Branched is the name given to a version of Fedora that has "branched" from the rolling Rawhide tree and will become the next stable Fedora release. It consists of a Fedora development release tree named after the Fedora release it will become. It contains builds of all Fedora packages updated by maintainers with the goal of stabilizing before release and fixing any release Changes. Full nightly composes are also produced each night when a Branched release exists, usually containing all images and installer trees (minus any which fail to build).
Branched has the following goals:
To allow package maintainers to integrate their packages into Fedora for a stable release.
To allow advanced users access to the newer packages than stable releases typically provide.
To identify and fix issues with packages before they reach a stable release of Fedora.
Branched is targeted at advanced users, testers and package maintainers.
As a Branched consumer, you should:
Be willing to update often. Branched doesn’t get as many updates as rawhide (and at times they are frozen), but it still gets a larger amount than a Stable release.
Be willing and able to troubleshoot problems. From time to time there are problems with Branched packages, and you will need strong troubleshooting skills and the ability to gather information for bug reports. You need a good understanding of dnf and how to downgrade packages, as well as boot-time troubleshooting.
Frequent reboots to test new kernel versions and confirm functionality of the boot process. If you can’t reboot often, consider using a stable release instead.
Be willing and able to report bugs as you find them and help maintainers gather information to fix them.
If the above doesn’t match you, you may wish to use regular stable Fedora releases.
See the wiki template for instructions on installing and using Branched.
There are a number of ways to communicate with other Branched users:
Branched bugs should be reported against the Fedora product, and version that this branched will become and the affected component. Please do follow best practices when filing. Remember that IRC and mailing lists are useful to help narrow down if some behavior is a bug or where to report it, but are themselves not bug reporting channels. Always file bugs in Bugzilla.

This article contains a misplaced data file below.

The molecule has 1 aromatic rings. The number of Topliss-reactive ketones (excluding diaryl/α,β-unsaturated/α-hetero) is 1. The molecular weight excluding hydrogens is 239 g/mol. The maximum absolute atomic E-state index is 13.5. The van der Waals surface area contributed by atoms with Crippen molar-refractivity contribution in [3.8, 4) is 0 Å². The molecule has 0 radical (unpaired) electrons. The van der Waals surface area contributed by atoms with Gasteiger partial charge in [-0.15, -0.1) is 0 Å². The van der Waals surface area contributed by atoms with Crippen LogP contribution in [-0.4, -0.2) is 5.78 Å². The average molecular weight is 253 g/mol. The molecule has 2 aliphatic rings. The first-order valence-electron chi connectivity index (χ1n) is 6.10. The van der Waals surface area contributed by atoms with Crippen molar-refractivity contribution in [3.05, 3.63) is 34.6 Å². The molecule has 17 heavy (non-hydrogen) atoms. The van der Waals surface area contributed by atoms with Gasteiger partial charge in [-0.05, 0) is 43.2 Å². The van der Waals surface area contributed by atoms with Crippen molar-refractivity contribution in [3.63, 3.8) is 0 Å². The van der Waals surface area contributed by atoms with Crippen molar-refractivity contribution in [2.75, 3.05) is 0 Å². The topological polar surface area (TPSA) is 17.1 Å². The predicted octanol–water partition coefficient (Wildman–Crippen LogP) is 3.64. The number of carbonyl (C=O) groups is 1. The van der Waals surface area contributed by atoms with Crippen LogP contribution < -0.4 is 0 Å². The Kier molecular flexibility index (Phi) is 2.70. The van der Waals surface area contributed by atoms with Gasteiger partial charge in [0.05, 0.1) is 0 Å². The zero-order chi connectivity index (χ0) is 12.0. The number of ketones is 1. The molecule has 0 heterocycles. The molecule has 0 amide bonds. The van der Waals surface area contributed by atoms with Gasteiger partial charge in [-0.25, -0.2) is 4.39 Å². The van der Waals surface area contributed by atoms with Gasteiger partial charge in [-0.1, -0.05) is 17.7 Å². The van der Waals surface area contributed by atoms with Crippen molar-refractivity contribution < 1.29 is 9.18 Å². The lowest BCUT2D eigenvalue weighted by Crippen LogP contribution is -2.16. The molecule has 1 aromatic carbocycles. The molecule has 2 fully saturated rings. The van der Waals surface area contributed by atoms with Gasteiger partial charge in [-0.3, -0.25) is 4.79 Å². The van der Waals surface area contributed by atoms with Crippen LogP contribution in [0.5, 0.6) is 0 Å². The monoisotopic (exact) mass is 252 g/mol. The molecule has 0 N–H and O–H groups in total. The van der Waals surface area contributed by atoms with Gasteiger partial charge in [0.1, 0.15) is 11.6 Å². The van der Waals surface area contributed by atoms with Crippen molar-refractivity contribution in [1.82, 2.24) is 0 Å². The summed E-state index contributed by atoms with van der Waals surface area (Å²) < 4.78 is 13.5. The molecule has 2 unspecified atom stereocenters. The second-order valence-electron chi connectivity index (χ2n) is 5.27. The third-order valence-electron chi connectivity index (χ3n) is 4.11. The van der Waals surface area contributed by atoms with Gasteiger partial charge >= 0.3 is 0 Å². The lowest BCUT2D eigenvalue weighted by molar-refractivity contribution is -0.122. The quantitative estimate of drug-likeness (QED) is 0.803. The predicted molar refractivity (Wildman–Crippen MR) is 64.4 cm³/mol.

Note that broken dependencies are mailed to maintainers for each daily Branched compose where a package has such broken dependencies. Therefore, it’s usually not worth filing a bug for broken dependencies unless they don’t appear in the daily report, or you have a fix or improvement to suggest.
The Branched compose runs every day starting at 09:15 UTC. All branched package builds at that time that are marked as stable are included in the compose attempt. If any release-blocking image fails to build as part of the compose, the compose is considered to have failed. If the compose completes successfully, a set of automated tests intended to check its compliance with the Basic Release Criteria are run. If these tests pass, the compose will be synced out to the mirror system. Note that during freezes there will be many days where 0 packages are added to the compose. The Branched tree is under the next release’s number on the mirrors. You can find a local mirror on the public mirror list. Compose time varies depending on number of changes, but is typically between 5 and 8 hours.